Learn to Build Modern Web Apps with MEAN

Adding Some CSS Styles


At this point, we have the basics of an application - a user can add new posts which are automatically ordered based on the number of upvotes. Up until now, however, our interface has been lacking in the looks department. We can spruce it up a bit using some basic Bootstrap styling.

Change your index.html file to include Twitter Bootstrap along with a new layout:
  <title>Flapper News</title>
  <link href="" rel="stylesheet">

  <script src=""></script>
  <script src="app.js"></script>
  <style> .glyphicon-thumbs-up { cursor:pointer } </style>
<body ng-app="flapperNews" ng-controller="MainCtrl">
  <div class="row">
    <div class="col-md-6 col-md-offset-3">

      <div class="page-header">
        <h1>Flapper News</h1>

      <div ng-repeat="post in posts | orderBy:'-upvotes'">
        <span class="glyphicon glyphicon-thumbs-up"
        <span style="font-size:20px; margin-left:10px;">
          <a ng-show="" href="{{}}">
          <span ng-hide="">

      <form ng-submit="addPost()"
        <h3>Add a new post</h3>

        <div class="form-group">
          <input type="text"
        <div class="form-group">
          <input type="text"
        <button type="submit" class="btn btn-primary">Post</button>


At the top we've included Bootstrap from a CDN. In the body tag, we've made use of Bootstrap's grid system to align our content in the middle of the screen. We've also stylized the posts list and "Add a new post" form to make things a little easier to read. There's a lot more that could be done on this front so feel free to mess around with more styling before (or after) you continue.

(optional) Add your own styles!

Angular Services

Up to this point, we've been storing important data directly in the controller. While this works, it has some disadvantages:

  • when the controller goes out of scope, we lose the data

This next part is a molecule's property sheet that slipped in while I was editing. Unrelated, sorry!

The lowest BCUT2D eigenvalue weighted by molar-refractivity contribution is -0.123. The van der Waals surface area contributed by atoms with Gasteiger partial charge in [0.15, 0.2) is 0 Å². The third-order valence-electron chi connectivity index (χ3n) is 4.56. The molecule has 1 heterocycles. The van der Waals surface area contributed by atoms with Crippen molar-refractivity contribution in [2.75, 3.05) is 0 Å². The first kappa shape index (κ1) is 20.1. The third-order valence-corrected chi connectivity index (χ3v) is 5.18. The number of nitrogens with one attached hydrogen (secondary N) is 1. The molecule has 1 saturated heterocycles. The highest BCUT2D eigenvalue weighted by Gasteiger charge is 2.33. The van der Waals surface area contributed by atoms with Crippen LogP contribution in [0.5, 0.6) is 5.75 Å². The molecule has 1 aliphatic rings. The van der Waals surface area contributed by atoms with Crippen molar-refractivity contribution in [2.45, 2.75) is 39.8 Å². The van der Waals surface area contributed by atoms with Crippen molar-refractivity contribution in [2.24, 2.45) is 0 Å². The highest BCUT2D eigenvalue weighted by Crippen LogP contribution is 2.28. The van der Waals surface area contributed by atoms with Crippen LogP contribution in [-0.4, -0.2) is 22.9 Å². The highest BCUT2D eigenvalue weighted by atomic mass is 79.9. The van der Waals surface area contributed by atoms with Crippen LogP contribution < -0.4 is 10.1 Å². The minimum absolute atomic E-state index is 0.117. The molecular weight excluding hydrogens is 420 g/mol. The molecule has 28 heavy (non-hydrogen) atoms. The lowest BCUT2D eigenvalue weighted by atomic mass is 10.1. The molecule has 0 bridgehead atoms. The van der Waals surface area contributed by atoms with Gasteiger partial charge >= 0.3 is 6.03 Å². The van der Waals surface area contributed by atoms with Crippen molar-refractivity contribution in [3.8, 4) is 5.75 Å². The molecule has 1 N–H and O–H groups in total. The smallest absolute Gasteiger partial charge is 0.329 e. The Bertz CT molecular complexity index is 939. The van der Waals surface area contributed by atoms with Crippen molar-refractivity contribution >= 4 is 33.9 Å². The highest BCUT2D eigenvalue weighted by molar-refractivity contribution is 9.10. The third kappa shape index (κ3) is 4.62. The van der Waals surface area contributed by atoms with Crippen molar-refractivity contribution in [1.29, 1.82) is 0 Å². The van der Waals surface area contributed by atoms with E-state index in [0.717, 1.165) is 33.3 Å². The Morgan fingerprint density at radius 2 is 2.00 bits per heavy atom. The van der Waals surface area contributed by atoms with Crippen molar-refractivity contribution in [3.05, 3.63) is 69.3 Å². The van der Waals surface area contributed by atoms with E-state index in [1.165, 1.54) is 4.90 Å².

• that data cannot be easily accessed from other controllers or directives
  • the data is difficult to mock, which is important when writing automated tests

To rectify this problem, we're going to refactor our $scope.posts variable into a service.

My First Service... Is Really a Factory

In Angular, services are declared much like controllers. Inside app.js, we're going to attach a new service to our flapperNews module.

Create a factory for posts in app.js (our MainCtrl controller should appear below this):
app.factory('posts', [function(){
  // service body

By Angular conventions, lowerCamelCase is used for factory names that won't be new'ed.

You may be wondering why we're using the keyword factory instead of service. In angular, factory and service are related in that they are both instances of a third entity called provider.

The difference between them are nuanced but if you'd like to learn more check out Angular Factory vs Service vs Provider.
Now that we've created our service, lets go ahead and move our posts variable to it:
app.factory('posts', [function(){
  var o = {
    posts: []
  return o;

What we're doing here is creating a new object that has an array property called posts. We then return that variable so that our o object essentially becomes exposed to any other Angular module that cares to inject it. You'll note that we could have simply exported the posts array directly, however, by exporting an object that contains the posts array we can add new objects and methods to our services in the future.

Injecting the Service

Our next step is to inject the service into our controller so we can access its data. Simply add the name of the service as a parameter to the controller we wish to access it from:

Inject posts service into MainCtrl
app.controller('MainCtrl', [
function($scope, posts){


As you'll recall, two-way data-binding only applies to variables bound to $scope. To display our array of posts that exist in the posts factory (posts.posts), we'll need to set a scope variable in our controller to mirror the array returned from the service.

Bind the $scope.posts variable in our controller to the posts array in our service:
$scope.posts = posts.posts;

Now any change or modification made to $scope.posts will be stored in the service and immediately accessible by any other module that injects the posts service.

Check your work

You can view the completed & working code for this tutorial here:

Now our application should behave the same way as the previous chapter, but we've added some styles with bootstrap and moved some of our logic for Posts to an AngularJS service.


I finished! On to the next chapter